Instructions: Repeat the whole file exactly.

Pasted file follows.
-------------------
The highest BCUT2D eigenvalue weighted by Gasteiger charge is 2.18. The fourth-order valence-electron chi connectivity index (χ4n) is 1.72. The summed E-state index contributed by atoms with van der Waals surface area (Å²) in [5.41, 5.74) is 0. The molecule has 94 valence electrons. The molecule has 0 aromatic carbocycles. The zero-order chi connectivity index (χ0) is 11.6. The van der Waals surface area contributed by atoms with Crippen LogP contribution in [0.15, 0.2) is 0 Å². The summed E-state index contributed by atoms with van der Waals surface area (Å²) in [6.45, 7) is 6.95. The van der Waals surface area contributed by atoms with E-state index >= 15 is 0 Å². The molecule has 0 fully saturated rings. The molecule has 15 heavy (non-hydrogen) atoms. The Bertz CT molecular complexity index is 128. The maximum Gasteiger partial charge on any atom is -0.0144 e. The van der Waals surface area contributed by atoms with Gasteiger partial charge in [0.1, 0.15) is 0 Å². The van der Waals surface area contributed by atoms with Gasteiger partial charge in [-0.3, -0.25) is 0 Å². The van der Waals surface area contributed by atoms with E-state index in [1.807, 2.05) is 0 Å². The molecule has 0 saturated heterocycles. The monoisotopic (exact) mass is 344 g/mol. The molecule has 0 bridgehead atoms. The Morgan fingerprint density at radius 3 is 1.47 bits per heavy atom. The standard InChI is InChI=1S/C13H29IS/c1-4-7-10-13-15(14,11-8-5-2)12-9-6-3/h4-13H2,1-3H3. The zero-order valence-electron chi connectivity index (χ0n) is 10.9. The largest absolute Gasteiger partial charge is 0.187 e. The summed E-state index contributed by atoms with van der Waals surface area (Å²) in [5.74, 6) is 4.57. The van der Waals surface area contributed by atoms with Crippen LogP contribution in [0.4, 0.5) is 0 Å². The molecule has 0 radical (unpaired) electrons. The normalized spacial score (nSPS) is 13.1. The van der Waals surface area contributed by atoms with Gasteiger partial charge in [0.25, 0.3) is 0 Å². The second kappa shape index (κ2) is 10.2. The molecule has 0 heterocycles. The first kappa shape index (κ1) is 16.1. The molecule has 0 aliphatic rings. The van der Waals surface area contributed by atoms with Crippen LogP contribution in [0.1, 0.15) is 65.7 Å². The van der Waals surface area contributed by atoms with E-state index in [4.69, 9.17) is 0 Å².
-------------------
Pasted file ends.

The highest BCUT2D eigenvalue weighted by Gasteiger charge is 2.18. The fourth-order valence-electron chi connectivity index (χ4n) is 1.72. The summed E-state index contributed by atoms with van der Waals surface area (Å²) in [5.41, 5.74) is 0. The molecule has 94 valence electrons. The molecule has 0 aromatic carbocycles. The zero-order chi connectivity index (χ0) is 11.6. The van der Waals surface area contributed by atoms with Crippen LogP contribution in [0.15, 0.2) is 0 Å². The summed E-state index contributed by atoms with van der Waals surface area (Å²) in [6.45, 7) is 6.95. The van der Waals surface area contributed by atoms with E-state index >= 15 is 0 Å². The molecule has 0 fully saturated rings. The molecule has 15 heavy (non-hydrogen) atoms. The Bertz CT molecular complexity index is 128. The maximum Gasteiger partial charge on any atom is -0.0144 e. The van der Waals surface area contributed by atoms with Gasteiger partial charge in [0.1, 0.15) is 0 Å². The van der Waals surface area contributed by atoms with Gasteiger partial charge in [-0.3, -0.25) is 0 Å². The van der Waals surface area contributed by atoms with E-state index in [1.807, 2.05) is 0 Å². The molecule has 0 saturated heterocycles. The monoisotopic (exact) mass is 344 g/mol. The molecule has 0 bridgehead atoms. The Morgan fingerprint density at radius 3 is 1.47 bits per heavy atom. The standard InChI is InChI=1S/C13H29IS/c1-4-7-10-13-15(14,11-8-5-2)12-9-6-3/h4-13H2,1-3H3. The zero-order valence-electron chi connectivity index (χ0n) is 10.9. The largest absolute Gasteiger partial charge is 0.187 e. The summed E-state index contributed by atoms with van der Waals surface area (Å²) in [5.74, 6) is 4.57. The van der Waals surface area contributed by atoms with Crippen LogP contribution in [0.4, 0.5) is 0 Å². The molecule has 0 radical (unpaired) electrons. The normalized spacial score (nSPS) is 13.1. The van der Waals surface area contributed by atoms with Gasteiger partial charge in [0.25, 0.3) is 0 Å². The second kappa shape index (κ2) is 10.2. The molecule has 0 heterocycles. The first kappa shape index (κ1) is 16.1. The molecule has 0 aliphatic rings. The van der Waals surface area contributed by atoms with Crippen LogP contribution in [0.1, 0.15) is 65.7 Å². The van der Waals surface area contributed by atoms with E-state index in [4.69, 9.17) is 0 Å².